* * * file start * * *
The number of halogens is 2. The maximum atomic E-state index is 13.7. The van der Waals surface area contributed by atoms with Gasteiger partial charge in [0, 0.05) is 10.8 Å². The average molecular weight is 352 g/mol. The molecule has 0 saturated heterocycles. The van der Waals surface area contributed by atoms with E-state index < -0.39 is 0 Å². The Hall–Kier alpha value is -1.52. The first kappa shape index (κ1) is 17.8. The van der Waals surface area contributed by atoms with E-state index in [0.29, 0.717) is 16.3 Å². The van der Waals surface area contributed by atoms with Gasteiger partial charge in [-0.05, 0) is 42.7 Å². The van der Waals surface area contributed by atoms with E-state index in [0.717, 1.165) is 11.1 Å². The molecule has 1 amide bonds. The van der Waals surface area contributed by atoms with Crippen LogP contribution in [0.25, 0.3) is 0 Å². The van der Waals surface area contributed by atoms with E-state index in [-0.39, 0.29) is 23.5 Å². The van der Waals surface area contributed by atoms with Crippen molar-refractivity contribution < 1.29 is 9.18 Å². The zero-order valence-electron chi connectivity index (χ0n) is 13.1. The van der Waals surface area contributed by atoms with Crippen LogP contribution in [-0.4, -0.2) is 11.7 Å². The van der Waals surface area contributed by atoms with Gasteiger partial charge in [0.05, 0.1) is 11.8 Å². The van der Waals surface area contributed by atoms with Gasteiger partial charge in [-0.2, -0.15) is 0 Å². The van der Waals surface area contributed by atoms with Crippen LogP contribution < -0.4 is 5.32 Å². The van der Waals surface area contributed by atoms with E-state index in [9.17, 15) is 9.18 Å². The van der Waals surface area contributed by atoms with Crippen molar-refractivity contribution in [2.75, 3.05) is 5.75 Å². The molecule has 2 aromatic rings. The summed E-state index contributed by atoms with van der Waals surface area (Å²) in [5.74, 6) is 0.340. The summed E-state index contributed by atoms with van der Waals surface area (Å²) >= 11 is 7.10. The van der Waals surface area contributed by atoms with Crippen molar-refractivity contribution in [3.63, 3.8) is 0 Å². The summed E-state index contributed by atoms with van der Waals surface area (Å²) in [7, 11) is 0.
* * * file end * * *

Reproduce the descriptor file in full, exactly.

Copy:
The number of halogens is 2. The maximum atomic E-state index is 13.7. The van der Waals surface area contributed by atoms with Gasteiger partial charge in [0, 0.05) is 10.8 Å². The average molecular weight is 352 g/mol. The molecule has 0 saturated heterocycles. The van der Waals surface area contributed by atoms with E-state index < -0.39 is 0 Å². The Hall–Kier alpha value is -1.52. The first kappa shape index (κ1) is 17.8. The van der Waals surface area contributed by atoms with E-state index in [0.29, 0.717) is 16.3 Å². The van der Waals surface area contributed by atoms with Gasteiger partial charge in [-0.05, 0) is 42.7 Å². The van der Waals surface area contributed by atoms with E-state index in [0.717, 1.165) is 11.1 Å². The molecule has 1 amide bonds. The van der Waals surface area contributed by atoms with Crippen LogP contribution in [0.25, 0.3) is 0 Å². The van der Waals surface area contributed by atoms with E-state index in [-0.39, 0.29) is 23.5 Å². The van der Waals surface area contributed by atoms with Crippen molar-refractivity contribution < 1.29 is 9.18 Å². The zero-order valence-electron chi connectivity index (χ0n) is 13.1. The van der Waals surface area contributed by atoms with Crippen LogP contribution in [-0.4, -0.2) is 11.7 Å². The van der Waals surface area contributed by atoms with Gasteiger partial charge in [0.05, 0.1) is 11.8 Å². The van der Waals surface area contributed by atoms with Gasteiger partial charge in [-0.2, -0.15) is 0 Å². The van der Waals surface area contributed by atoms with Crippen LogP contribution < -0.4 is 5.32 Å². The van der Waals surface area contributed by atoms with E-state index in [9.17, 15) is 9.18 Å². The van der Waals surface area contributed by atoms with Crippen molar-refractivity contribution in [2.75, 3.05) is 5.75 Å². The molecule has 2 aromatic rings. The summed E-state index contributed by atoms with van der Waals surface area (Å²) in [5.74, 6) is 0.340. The summed E-state index contributed by atoms with van der Waals surface area (Å²) >= 11 is 7.10. The van der Waals surface area contributed by atoms with Crippen molar-refractivity contribution in [3.63, 3.8) is 0 Å². The summed E-state index contributed by atoms with van der Waals surface area (Å²) in [7, 11) is 0.